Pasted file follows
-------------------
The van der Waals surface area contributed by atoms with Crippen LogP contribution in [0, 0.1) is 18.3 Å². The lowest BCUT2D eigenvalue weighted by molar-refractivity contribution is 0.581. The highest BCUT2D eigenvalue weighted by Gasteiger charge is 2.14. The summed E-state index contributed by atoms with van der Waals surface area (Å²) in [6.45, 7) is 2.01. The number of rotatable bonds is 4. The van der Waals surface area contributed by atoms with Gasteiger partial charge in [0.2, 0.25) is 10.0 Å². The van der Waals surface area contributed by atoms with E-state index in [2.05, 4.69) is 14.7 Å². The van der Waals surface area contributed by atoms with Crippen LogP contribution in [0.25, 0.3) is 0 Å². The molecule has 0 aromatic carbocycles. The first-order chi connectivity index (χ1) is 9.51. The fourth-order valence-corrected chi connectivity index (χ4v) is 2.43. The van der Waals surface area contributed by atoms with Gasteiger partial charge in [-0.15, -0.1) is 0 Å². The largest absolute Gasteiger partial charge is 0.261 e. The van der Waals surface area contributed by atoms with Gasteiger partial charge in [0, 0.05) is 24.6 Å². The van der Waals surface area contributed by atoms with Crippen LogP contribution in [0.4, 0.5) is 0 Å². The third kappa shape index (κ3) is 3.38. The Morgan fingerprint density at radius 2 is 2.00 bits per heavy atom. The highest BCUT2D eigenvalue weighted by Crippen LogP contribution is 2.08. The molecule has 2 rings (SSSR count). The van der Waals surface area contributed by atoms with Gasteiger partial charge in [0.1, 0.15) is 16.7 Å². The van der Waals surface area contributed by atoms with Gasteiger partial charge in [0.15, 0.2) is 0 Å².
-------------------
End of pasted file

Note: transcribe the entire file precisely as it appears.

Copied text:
The van der Waals surface area contributed by atoms with Crippen LogP contribution in [0, 0.1) is 18.3 Å². The lowest BCUT2D eigenvalue weighted by molar-refractivity contribution is 0.581. The highest BCUT2D eigenvalue weighted by Gasteiger charge is 2.14. The summed E-state index contributed by atoms with van der Waals surface area (Å²) in [6.45, 7) is 2.01. The number of rotatable bonds is 4. The van der Waals surface area contributed by atoms with Gasteiger partial charge in [0.2, 0.25) is 10.0 Å². The van der Waals surface area contributed by atoms with E-state index in [2.05, 4.69) is 14.7 Å². The van der Waals surface area contributed by atoms with Crippen LogP contribution in [0.25, 0.3) is 0 Å². The molecule has 0 aromatic carbocycles. The first-order chi connectivity index (χ1) is 9.51. The fourth-order valence-corrected chi connectivity index (χ4v) is 2.43. The van der Waals surface area contributed by atoms with Gasteiger partial charge in [-0.15, -0.1) is 0 Å². The largest absolute Gasteiger partial charge is 0.261 e. The van der Waals surface area contributed by atoms with Gasteiger partial charge in [0, 0.05) is 24.6 Å². The van der Waals surface area contributed by atoms with Crippen LogP contribution in [0.4, 0.5) is 0 Å². The third kappa shape index (κ3) is 3.38. The Morgan fingerprint density at radius 2 is 2.00 bits per heavy atom. The highest BCUT2D eigenvalue weighted by Crippen LogP contribution is 2.08. The molecule has 2 rings (SSSR count). The van der Waals surface area contributed by atoms with Gasteiger partial charge in [0.1, 0.15) is 16.7 Å². The van der Waals surface area contributed by atoms with Gasteiger partial charge in [0.15, 0.2) is 0 Å².